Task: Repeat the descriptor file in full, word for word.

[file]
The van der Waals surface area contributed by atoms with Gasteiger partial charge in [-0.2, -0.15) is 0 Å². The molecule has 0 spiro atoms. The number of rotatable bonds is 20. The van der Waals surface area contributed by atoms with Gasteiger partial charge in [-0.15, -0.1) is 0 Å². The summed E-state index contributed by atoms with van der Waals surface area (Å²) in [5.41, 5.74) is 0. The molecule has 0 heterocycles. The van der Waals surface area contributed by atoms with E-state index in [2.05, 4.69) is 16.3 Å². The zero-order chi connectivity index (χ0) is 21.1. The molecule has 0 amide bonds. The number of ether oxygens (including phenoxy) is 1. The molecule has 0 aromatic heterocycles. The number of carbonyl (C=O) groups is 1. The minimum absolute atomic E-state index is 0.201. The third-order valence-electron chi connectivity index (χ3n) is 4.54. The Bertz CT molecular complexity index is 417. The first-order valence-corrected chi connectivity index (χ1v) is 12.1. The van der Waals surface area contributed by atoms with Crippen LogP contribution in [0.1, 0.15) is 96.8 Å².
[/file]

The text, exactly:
The van der Waals surface area contributed by atoms with Gasteiger partial charge in [-0.2, -0.15) is 0 Å². The molecule has 0 spiro atoms. The number of rotatable bonds is 20. The van der Waals surface area contributed by atoms with Gasteiger partial charge in [-0.15, -0.1) is 0 Å². The summed E-state index contributed by atoms with van der Waals surface area (Å²) in [5.41, 5.74) is 0. The molecule has 0 heterocycles. The van der Waals surface area contributed by atoms with E-state index in [2.05, 4.69) is 16.3 Å². The zero-order chi connectivity index (χ0) is 21.1. The molecule has 0 amide bonds. The number of ether oxygens (including phenoxy) is 1. The molecule has 0 aromatic heterocycles. The number of carbonyl (C=O) groups is 1. The minimum absolute atomic E-state index is 0.201. The third-order valence-electron chi connectivity index (χ3n) is 4.54. The Bertz CT molecular complexity index is 417. The first-order valence-corrected chi connectivity index (χ1v) is 12.1. The van der Waals surface area contributed by atoms with Crippen LogP contribution in [0.1, 0.15) is 96.8 Å².